Manta, G.; Barreiro, M.; Ortega, L., and Defeo, O., 2017. The effect of climate variability on the abundance of the sandy beach clam (Mesodesma mactroides) in the southwestern Atlantic.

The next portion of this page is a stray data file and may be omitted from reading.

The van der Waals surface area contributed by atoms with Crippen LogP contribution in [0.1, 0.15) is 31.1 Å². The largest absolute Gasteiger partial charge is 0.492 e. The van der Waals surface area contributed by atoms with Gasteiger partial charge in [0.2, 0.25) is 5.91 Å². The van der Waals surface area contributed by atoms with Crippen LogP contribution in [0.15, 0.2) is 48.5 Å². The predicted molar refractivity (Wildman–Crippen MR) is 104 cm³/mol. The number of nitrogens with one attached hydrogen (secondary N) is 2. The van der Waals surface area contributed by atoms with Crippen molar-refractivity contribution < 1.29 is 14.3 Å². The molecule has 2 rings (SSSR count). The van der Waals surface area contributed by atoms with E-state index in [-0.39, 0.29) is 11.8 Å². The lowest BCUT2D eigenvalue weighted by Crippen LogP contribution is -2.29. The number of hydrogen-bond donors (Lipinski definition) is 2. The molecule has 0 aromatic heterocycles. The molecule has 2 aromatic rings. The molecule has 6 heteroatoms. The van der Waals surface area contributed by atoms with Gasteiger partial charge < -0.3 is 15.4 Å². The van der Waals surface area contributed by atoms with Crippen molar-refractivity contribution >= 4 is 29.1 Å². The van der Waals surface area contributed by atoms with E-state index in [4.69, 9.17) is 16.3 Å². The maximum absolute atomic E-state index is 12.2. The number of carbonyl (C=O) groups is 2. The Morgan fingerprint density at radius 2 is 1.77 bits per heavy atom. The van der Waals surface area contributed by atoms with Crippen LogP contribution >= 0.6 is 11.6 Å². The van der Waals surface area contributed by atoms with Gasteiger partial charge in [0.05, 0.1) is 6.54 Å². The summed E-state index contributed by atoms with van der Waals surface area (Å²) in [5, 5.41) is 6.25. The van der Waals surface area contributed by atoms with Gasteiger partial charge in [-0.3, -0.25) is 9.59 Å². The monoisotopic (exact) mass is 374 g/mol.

The yellow clam Mesodesma mactroides is a fast-growing, short-lived species that inhabits sandy beaches of the southwestern Atlantic Ocean (SAO). The purpose of this study was to relate interannual fluctuations of the yellow clam population in Uruguay to climate circulation anomalies in the SAO. Twenty-three years of clam abundance, as well as sea-surface temperature anomalies (SSTA), salinity, and wind stress anomalies (WSA) from oceanic reanalyses were used. Composites and linear regressions showed that the best scenario for high abundance of M. mactroides is characterized by cold and salty waters and onshore WSA on the Uruguayan Atlantic coast. These local WSA are part of a cyclonic configuration of WSA in the SAO that forces negative SSTA in the region. High and low M. mactroides abundance tended to occur along with La Niña and El Niño events in the equatorial Pacific Ocean, respectively. These results suggest that interannual fluctuations in M. mactroides abundance are not only locally but also remotely controlled by regional- and global-scale climate variability modes.